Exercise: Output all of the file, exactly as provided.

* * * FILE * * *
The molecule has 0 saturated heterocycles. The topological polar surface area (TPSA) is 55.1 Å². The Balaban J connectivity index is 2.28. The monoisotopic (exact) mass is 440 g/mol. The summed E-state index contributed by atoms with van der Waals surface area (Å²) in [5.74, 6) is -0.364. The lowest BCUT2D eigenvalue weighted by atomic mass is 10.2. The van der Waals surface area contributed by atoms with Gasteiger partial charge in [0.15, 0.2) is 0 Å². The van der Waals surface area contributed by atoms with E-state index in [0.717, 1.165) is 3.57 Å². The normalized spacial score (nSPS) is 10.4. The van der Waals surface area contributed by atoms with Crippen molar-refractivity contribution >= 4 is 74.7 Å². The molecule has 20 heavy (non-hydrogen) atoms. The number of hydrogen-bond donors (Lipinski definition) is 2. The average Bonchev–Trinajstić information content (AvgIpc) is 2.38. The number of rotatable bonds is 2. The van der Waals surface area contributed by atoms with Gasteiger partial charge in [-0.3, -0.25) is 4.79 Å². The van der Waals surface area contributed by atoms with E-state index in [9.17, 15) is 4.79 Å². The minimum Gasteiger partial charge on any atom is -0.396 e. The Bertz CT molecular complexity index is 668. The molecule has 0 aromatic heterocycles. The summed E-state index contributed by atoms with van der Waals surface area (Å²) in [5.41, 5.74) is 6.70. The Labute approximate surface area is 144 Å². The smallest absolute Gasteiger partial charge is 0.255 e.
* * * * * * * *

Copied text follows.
The molecule has 0 saturated heterocycles. The topological polar surface area (TPSA) is 55.1 Å². The Balaban J connectivity index is 2.28. The monoisotopic (exact) mass is 440 g/mol. The summed E-state index contributed by atoms with van der Waals surface area (Å²) in [5.74, 6) is -0.364. The lowest BCUT2D eigenvalue weighted by atomic mass is 10.2. The van der Waals surface area contributed by atoms with Gasteiger partial charge in [0.15, 0.2) is 0 Å². The van der Waals surface area contributed by atoms with E-state index in [0.717, 1.165) is 3.57 Å². The normalized spacial score (nSPS) is 10.4. The van der Waals surface area contributed by atoms with Crippen molar-refractivity contribution >= 4 is 74.7 Å². The molecule has 20 heavy (non-hydrogen) atoms. The number of hydrogen-bond donors (Lipinski definition) is 2. The average Bonchev–Trinajstić information content (AvgIpc) is 2.38. The number of rotatable bonds is 2. The van der Waals surface area contributed by atoms with Gasteiger partial charge in [-0.3, -0.25) is 4.79 Å². The van der Waals surface area contributed by atoms with E-state index in [9.17, 15) is 4.79 Å². The minimum Gasteiger partial charge on any atom is -0.396 e. The Bertz CT molecular complexity index is 668. The molecule has 0 aromatic heterocycles. The summed E-state index contributed by atoms with van der Waals surface area (Å²) in [5.41, 5.74) is 6.70. The Labute approximate surface area is 144 Å². The smallest absolute Gasteiger partial charge is 0.255 e.